Celebrating Black History

Alice making smoothies at Chris Bryant Centre

This weekend we were in Erdington to celebrate the lives of Black people in Birmingham’s community who have made a significant contribution, as part of Black History Month 2018.

VEP, the event organisers work to support the less privileged in Birmingham as well as orphaned children in Gambia and Nigeria, and donations were collected on the day for this cause.

We provided freee smoothies for the people attending alongside other table stalls all gathered to celebrate Black People in Birmingham.

Sister Gloria from the Church of God of Prophecy displays knitted items to raise donations.

Sister Gloria from West Park Community Centre displays knitted items made by a group working there to raise donations.

Among the notable lives we celebrated:

Sandra Joseph of Teen Girls

Patsy Nelson of Voice Against Crime

Tony Keppy of Living with Diabetes

Mr Handsworth (Hector Pinkney)

Mrs Eunice McGhie-Belgrave

Performances included Ruth Ekumelo’s Destiny Children, Corn Rows by Chauntelle, Poundland man (Osirus).

We were joined by the Lord Mayor of Birmingham, herself a ground-breaking black woman, being the first Black person born in Birmingham to hold the office of Lord Mayor.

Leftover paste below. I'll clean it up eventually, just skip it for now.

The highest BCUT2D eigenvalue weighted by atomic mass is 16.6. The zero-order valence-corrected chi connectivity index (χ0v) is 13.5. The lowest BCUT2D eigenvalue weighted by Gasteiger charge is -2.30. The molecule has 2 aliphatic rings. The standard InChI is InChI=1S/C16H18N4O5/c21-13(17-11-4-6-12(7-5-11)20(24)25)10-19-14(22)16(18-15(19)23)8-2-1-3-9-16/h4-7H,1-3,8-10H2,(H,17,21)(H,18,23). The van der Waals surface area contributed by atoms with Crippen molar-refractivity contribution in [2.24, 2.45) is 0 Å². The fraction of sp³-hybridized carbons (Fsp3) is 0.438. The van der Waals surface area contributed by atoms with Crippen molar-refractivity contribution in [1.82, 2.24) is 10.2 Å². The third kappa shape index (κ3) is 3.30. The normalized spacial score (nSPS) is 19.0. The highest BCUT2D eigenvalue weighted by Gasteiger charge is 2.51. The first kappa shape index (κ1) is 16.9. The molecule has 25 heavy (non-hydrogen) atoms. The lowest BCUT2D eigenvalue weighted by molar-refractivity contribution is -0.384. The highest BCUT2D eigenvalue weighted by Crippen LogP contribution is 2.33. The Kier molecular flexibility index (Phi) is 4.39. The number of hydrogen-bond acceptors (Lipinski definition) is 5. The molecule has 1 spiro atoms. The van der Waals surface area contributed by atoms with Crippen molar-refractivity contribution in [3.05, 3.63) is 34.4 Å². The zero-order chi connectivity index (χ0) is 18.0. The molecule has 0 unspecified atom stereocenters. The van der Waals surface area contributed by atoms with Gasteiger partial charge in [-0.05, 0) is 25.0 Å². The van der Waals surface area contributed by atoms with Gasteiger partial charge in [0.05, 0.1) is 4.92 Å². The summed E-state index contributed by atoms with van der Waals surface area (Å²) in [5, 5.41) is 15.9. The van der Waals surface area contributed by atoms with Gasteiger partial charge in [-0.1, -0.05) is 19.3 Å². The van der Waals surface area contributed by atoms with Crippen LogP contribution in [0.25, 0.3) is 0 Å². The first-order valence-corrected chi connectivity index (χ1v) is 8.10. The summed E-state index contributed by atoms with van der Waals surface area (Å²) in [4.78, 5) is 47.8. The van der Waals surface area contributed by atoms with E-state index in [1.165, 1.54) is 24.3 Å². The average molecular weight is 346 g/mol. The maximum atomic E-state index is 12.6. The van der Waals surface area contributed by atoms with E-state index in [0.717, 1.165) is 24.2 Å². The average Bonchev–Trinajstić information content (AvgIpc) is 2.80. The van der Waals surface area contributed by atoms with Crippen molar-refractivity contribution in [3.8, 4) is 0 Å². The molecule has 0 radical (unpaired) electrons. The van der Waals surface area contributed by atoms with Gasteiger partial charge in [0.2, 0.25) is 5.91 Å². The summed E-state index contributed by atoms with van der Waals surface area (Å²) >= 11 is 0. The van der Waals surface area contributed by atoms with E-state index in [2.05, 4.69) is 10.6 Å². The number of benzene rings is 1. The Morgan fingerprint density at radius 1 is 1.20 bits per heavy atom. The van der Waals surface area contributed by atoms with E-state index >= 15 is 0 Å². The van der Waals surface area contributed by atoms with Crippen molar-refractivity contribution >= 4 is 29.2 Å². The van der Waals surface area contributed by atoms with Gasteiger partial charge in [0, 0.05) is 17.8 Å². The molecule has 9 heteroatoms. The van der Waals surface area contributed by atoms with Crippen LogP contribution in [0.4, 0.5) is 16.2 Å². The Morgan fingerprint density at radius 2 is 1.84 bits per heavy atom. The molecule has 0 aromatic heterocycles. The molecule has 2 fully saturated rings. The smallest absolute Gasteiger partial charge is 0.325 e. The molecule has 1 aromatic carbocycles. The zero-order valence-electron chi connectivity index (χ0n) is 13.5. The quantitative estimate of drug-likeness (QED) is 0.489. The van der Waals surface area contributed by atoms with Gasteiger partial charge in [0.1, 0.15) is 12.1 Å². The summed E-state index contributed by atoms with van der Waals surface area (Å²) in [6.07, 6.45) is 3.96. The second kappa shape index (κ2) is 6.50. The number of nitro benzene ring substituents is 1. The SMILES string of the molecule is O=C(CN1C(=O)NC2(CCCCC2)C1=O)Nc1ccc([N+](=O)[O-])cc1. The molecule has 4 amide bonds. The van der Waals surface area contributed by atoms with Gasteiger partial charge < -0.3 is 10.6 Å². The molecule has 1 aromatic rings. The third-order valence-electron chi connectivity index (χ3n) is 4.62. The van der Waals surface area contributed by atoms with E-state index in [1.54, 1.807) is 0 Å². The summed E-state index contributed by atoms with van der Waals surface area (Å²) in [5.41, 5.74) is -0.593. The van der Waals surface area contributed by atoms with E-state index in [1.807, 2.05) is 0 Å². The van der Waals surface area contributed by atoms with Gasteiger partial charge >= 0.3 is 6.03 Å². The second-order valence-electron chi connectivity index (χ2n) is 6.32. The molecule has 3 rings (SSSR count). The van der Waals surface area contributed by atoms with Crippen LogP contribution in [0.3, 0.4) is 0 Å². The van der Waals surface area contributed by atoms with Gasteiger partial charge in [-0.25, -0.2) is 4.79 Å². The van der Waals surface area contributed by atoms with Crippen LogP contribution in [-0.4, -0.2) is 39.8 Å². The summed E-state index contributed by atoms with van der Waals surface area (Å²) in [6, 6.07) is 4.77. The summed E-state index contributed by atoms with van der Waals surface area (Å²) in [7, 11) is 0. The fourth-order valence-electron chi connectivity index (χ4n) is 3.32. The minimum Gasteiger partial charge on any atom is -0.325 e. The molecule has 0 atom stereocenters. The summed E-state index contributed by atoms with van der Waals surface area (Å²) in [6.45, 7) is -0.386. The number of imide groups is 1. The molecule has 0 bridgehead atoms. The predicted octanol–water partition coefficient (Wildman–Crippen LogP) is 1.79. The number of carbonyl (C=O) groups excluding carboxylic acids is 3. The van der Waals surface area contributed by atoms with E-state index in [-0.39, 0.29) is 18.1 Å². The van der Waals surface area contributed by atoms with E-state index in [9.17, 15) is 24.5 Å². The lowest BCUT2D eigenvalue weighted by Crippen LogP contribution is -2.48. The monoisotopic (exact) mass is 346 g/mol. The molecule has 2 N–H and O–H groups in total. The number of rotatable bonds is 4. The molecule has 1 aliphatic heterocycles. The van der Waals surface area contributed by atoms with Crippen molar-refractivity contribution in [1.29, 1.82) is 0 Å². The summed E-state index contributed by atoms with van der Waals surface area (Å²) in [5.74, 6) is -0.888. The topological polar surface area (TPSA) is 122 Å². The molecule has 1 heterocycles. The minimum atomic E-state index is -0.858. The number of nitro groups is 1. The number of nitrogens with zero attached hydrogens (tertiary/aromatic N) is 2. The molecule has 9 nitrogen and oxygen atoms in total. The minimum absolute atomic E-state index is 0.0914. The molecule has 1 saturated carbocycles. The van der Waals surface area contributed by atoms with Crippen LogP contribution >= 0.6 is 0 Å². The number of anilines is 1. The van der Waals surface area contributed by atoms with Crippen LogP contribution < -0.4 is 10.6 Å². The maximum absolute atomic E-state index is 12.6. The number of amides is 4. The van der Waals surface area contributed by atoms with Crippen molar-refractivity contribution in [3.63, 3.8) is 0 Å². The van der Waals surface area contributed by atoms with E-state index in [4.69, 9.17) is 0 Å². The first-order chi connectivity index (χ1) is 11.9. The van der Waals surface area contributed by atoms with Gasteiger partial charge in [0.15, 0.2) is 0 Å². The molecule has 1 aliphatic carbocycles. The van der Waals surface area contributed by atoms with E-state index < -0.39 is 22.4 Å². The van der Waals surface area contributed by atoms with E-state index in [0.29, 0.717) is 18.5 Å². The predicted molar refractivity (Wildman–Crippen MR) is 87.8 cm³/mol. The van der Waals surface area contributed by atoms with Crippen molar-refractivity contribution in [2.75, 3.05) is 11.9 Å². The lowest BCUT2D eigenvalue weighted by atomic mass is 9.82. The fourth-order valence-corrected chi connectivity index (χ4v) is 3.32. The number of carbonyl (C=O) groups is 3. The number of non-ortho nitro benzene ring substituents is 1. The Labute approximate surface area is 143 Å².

Event organiser, Veronica Ainetor, with the Lord Mayor of Birmingham

The event marked the formal launching of VEP Community Befriending Project, creating a place where people living in isolation get the opportunity to  meet and socialise with others and to build a health forum that aims to promote wellness and wholeness within the community.

As we were reminded by the Lord Mayor, while there is a proud history of achievements in Birmingham by Black people, these deserve better recognition and continuing community action to celebrate and improve the lives of all Birmingham people.

Veronica Ainetor added, ‘I’m really proud of what we’ve achieved.  We want to bring our community together celebrating the skills and passions of people within our community…We work with the orphans, the needy, the unloved to meet the needs of vulnerable children in Africa.  We must care for our fellow human beings.’

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17th October 2018  |  Marcus Belben